See You Tonight! Here’s An Update From Lynda Jones

We hope you’re feeling thirsty!

See you later for the tea tasting and talk!

Lynda Jones : Hello there, I’ve decided to do a “question and answer” session about my work. I felt that would b more helpful than choosing one subject that might not suit all. Please note though, I can’t be specific about your own personal health issues outside the consultation setting. I look forward to meeting you 😃 xxx

Event details are here.

Folkestone Cantiaci, Folkestone, Cantiaci, Community, Transition Town, Kipps Alehouse, Kipps, Tea, Tea Tasting

See You Thursday! Here’s A Poem About Tea

Not long until the tea tasting and talk! What blends are your favourite?

Click here for more information on the event. 

Here’s a poem about tea from our columnist Dave Horn:

The kettle boils
Signalling the end
Of recent toils
Time for tea!
A dear one calls
And from all around they descend

Just one cup of tea
Is the source of such glee!
A time to rest and share
Make it herbal
And it’s even healthy
Hearts, minds and bodies on the mend

That is the beauty of tea
Rooted in simplicity
It has such capacity
To bring happiness and laughter
A good old catch-up
Or debrief post disaster

Seemingly infinite in it’s forms
A good tea pot
Every house should adorn
Bring out an infuser
And you’re stepping
Into tea porn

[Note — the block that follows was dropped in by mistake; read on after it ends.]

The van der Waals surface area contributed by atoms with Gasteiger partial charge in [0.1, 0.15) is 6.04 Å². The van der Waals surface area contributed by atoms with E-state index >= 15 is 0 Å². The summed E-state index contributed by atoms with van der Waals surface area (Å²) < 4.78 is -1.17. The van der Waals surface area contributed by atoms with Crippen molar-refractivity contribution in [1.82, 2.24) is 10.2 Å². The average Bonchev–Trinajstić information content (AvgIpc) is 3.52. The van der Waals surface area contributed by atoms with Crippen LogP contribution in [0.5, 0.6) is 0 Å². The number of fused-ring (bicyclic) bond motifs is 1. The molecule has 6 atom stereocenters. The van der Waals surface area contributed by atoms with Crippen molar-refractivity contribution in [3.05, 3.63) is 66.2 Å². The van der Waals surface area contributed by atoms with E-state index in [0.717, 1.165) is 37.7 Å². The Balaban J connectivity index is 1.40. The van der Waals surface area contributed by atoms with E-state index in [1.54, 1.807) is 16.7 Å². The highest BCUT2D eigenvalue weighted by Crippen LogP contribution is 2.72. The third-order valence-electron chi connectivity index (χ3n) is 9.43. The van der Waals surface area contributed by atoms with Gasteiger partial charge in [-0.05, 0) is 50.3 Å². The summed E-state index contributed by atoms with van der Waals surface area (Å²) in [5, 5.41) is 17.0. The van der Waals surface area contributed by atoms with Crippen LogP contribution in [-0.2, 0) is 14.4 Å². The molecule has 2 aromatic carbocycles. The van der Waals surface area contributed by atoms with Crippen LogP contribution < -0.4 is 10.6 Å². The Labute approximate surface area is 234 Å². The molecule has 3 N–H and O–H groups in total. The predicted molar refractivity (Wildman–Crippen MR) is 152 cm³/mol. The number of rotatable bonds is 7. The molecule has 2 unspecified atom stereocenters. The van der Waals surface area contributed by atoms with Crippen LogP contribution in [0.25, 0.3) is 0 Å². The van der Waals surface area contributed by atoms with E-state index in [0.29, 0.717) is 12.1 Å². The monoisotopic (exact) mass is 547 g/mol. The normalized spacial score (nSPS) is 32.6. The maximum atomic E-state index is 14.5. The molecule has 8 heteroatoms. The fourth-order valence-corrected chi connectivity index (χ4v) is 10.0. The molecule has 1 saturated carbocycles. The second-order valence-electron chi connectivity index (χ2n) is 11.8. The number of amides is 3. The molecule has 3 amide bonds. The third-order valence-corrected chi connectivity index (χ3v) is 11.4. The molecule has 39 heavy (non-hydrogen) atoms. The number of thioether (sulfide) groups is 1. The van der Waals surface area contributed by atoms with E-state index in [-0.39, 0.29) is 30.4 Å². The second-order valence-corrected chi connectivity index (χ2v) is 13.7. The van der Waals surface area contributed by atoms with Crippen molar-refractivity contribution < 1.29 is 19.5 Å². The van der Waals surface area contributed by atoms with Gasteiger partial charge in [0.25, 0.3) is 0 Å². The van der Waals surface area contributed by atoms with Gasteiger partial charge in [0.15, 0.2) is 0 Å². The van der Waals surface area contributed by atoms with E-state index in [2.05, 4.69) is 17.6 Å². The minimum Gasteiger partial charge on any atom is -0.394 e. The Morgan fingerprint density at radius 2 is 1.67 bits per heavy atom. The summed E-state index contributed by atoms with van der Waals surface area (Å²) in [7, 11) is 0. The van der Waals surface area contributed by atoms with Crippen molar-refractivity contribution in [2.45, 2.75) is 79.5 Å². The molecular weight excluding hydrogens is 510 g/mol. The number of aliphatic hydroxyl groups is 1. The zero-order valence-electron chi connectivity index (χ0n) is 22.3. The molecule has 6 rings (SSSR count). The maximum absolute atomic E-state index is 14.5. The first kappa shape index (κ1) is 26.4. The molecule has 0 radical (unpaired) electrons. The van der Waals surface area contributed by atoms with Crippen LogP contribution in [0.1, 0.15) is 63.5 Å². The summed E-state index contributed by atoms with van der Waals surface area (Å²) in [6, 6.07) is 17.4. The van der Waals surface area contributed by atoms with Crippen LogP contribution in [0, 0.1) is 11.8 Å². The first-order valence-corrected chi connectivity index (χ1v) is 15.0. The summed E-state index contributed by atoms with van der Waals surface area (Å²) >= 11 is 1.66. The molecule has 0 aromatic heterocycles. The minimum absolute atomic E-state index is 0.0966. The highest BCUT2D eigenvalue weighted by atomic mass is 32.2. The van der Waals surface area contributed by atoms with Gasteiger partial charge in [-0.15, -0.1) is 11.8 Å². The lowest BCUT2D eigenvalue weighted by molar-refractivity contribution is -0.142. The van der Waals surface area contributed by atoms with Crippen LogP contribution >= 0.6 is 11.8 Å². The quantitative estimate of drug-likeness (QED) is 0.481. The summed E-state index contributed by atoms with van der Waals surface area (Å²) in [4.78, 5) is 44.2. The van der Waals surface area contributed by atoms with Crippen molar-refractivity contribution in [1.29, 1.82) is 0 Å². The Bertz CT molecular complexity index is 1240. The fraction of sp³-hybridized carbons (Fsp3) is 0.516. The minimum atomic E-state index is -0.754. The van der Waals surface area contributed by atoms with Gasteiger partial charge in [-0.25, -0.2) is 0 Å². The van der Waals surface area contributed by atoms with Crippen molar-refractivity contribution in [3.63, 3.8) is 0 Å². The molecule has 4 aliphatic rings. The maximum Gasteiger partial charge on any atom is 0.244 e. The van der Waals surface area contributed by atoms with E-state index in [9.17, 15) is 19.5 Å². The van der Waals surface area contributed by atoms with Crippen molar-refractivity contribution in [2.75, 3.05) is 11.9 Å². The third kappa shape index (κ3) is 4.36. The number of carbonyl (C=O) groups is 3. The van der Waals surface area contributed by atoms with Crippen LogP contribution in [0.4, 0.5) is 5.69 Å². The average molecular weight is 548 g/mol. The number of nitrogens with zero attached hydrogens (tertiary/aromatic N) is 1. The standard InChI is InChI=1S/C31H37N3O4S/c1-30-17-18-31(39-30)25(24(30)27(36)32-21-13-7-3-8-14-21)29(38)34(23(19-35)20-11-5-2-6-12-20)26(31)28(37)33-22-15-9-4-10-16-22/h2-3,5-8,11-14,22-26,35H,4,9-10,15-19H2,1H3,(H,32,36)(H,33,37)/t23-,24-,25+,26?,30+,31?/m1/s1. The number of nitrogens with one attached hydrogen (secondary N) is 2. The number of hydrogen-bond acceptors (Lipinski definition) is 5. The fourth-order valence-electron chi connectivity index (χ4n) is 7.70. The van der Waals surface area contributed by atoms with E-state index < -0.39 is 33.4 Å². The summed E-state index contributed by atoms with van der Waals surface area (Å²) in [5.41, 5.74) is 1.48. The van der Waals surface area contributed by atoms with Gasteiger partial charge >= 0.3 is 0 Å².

Just hot water
Dried leaves
Perhaps milk
But add sugar
And you’re
Of a bad ilk

But that is tea’s beauty
Who am I to prescribe or judge
Infinite forms
And infinite variations
We all have our particular
Tea related fixations

A shared experience
Your unique expression
For times good
For times bad
Tea is a gift and tool
Bring life whatever it would

 

David James Horn ©

Folkestone Cantiaci, Folkestone, Cantiaci, Community, Transition Town, Kipps Alehouse, Kipps, Tea, Tea Tasting

Join Us For A Tea Tasting

We are very excited to announce we will be hosting another tea tasting! We really enjoyed the last one, and love tea perhaps a little too much, so thought we’d do it again!

We’ll have a range of teas, some we’ve bought and some that have been blended by Cantiaci members in-house at Kipps’ Alehouse, Folkestone. Expect delicious teas and leave your tasting notes!

This time we have invited a guest speaker, local herbalist Lynda Jones! Lynda will be speaking about healthy living through herbalism and the power of herbs!

Join us at Kipps’ Alehouse, Folkestone on Thursday 9th February at 7pm for some amazing tea inspired times!  Below is our poster as well as some photos from last year!

Click here for the Facebook event.

Folkestone Cantiaci, Folkestone, Cantiaci, Community, Transition Town, Kipps Alehouse, Kipps, Tea, Tea Tasting

The Allotment Diary: One Part Dig Three Parts Tea

This week we turned over more beds, and battled with the compost containers.  We opened our hearts to three soon to be homeless herbs and a hyacinth bulb.  Those are really the only constructive things we did.

A great amount of time was devoted to drinking tea and enjoying the sun, as we discussed everything from quinces to some certain recent political event. Rose Lemonade tea and a delicious Marigold /Peppernint/Lemon blend went down very well.  There was even cake!  Truly a terribly civilised Sunday morning.